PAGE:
• Fashion: New materials, new business models and new technologies are transforming fashion. From Agua Bendita’s beautiful bikinis made out of scraps to Bolt Thread’s synthetic spider silk, Unspun’s custom-made jeans using a 20 second Fit3D bodyscan to ThredUP’s resale platform, environmental impact has become the biggest issues in an industry which is one of the biggest polluters.
  • Finance: Digital entrants and emerging technologies are transforming banking, from DBS transforming to become “invisible” inside other services, to Atom and Number26 seeking speed and simplicity. Lemonade has embraced AI to transform the business model of insurance, while AXA explores new applications of blockchain, and cryptocurrencies evolve.
  • Food and drink: Wellness and sustainability have topped the agendas of major businesses like Danone, Nestle and Unilever, whilst animal and dairy-based categories have been challenged by plant-based alternatives such as Impossible and Beyond Meat. New channels and business models have been driven by a huge rise in snacking and on-the-go markets, plus home delivery and meal kits.
  • Healthcare: From positive health to personalised pharma, people are seeking to engage with healthcare in new ways. Combine 23andMe genetic profiling with PatientsLikeMe’s peer to peer advice, Babylon’s AI-enabled diagnostics and wearable health trackers, Minute Clinic’s simple consultations and Zipline’s drone deliveries, Organova’s 3D printed organs, gene editing and personalised medicines.
  • Media: Playing games to streaming television, virtual reality and instant messaging, have transformed how we immerse ourselves in content. New business models, in particular subscription, enable access across platforms, as we now shift to content that is even more user-generated and interactive. Platforms like Twitch and Spotify will become more important in curating content and building community.
  • Retail: In a sector dominated by Amazon, innovators like Shopify have helped direct brands to sell and deliver faster. Glossier has shown the power of community and pop-up stores, whilst Etsy has allowed artisans to reach the world, Alibaba embraces gamification to engage consumers more deeply, whilst intelligent delivery businesses like Meituan Dianping know consumers most personally.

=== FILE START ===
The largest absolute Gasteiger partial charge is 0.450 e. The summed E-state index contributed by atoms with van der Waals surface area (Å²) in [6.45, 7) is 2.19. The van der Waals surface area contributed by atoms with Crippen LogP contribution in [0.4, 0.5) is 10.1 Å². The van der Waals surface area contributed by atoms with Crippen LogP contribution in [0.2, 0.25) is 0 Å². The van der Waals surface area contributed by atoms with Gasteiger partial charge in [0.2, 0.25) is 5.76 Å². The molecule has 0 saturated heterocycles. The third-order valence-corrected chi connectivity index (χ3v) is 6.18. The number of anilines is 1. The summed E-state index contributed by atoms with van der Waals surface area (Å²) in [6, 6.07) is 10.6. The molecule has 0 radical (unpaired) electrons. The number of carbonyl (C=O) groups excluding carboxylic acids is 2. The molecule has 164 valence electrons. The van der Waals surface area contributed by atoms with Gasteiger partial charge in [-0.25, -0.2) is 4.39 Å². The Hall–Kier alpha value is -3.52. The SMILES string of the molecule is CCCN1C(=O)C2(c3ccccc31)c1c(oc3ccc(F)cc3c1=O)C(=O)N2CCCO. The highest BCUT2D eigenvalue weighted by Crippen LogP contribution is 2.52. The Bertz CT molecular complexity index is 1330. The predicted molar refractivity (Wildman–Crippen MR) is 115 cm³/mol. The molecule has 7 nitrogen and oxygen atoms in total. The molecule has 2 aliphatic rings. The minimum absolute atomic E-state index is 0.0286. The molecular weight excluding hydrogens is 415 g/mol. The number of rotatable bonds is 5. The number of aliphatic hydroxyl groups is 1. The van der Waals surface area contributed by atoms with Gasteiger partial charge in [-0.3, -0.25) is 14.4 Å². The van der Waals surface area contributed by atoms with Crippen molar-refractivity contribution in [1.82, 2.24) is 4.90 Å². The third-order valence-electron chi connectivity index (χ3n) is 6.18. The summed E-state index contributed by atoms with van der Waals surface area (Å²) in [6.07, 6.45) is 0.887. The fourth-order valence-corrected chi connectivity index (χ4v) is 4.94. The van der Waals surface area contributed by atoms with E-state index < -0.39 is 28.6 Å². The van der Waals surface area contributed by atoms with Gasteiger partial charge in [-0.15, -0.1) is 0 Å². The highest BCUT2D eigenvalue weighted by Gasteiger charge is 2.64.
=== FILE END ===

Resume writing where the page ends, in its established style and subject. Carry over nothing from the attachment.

• Technology: AI and cloud will embed tech ever further into our lives, enabling more intelligent and individual choices and behaviours. In telecoms the shift to 5G will enable realtime engagement like never before, video-based content will accelerate with particular application to education and work, whilst our primary user interfaces will continue to shift to voice, eye tracking, and ultimately the brain.
  • Travel: AI will drive transportation to become automated, intelligent and efficient, health and environmental issues will continue to challenge airlines, hospitality and vacations. The shift to cleaner fuels and responsible tourism will be accelerated through innovations like those of Selina’s nomadic places to live, Lilium’s electric flying cars, and Ctrip in the huge Asian travel market.

What business are you really in?

 Within the next decade, automotive companies will no longer sell cars, instead facilitating mobility on-demand, ride sharing and logistics services. They could also converge with other service providers such as scooters and trains, planes and hotels, energy and telecoms. Within the next decade we will subscribe to smart homes, which will manage our utilities, organise our shopping, stream our entertainment.

Who will provide these services? Tesla has long defined itself as an energy company, rather than an auto manufacturer. With “accelerate to renewable energy” as its defined purpose, it has a diversified business in batteries, energy systems and transportation. Indeed, it combines sales of cars with Powerwall charging systems, and even its solar roof tiles, creating an all-in-one subscription model that transforms value perceptions.

And there will be completely new markets too. Here are just a few examples of areas that are expected to be worth at least $100 billion by 2025: autonomous vehicles, IOT software and sensors, tissue engineering, smart grid technology and renewable energy.

 The best way to “frame” your market space is around customers, and what you enable them to do. Like we defined purpose, define your market around why you exist, rather than just what you do, or how you do it. The “why” framing gives you a much richer space to play in, a broad range of market opportunities which by definition are desired, and more valuable to your customers.

Framing your market space is also a source of competitive advantage. By framing it differently from your competitors, you define your business and the value you offer in a more inspiring way. A new frame sets you alongside different alternatives, with different value perceptions and market models.

Consider other stakeholders too. Ask your employees, would they prefer to work in a telecom or tech company, a drug or wellness company? Similarly form alternatively framed markets will be seen with different risks and rewards, directly affecting your market value.

Discussion starters:

  • It’s easy to say think customer, but much harder to make it work. Most companies are still product-driven rather than customer-driven.
  • Customers are not average, customers are not products, customers are not really interested in banking. Yet we still define banking around what matters to us.
  • Every market is shaken up, accelerated by pandemic – NextEra beats Exxon, Nio beats BMW, Kweichou Moutai beats Coca Cola, Visa beats every bank.
  • So what makes a great customer experience – fair advice, simple products, efficient response – yes, but it’s not what we do, it’s what customers do in their lives.
  • Think about Nike – “We are not a sportswear company, we are a sports company” – what does that mean? How could it apply to your business?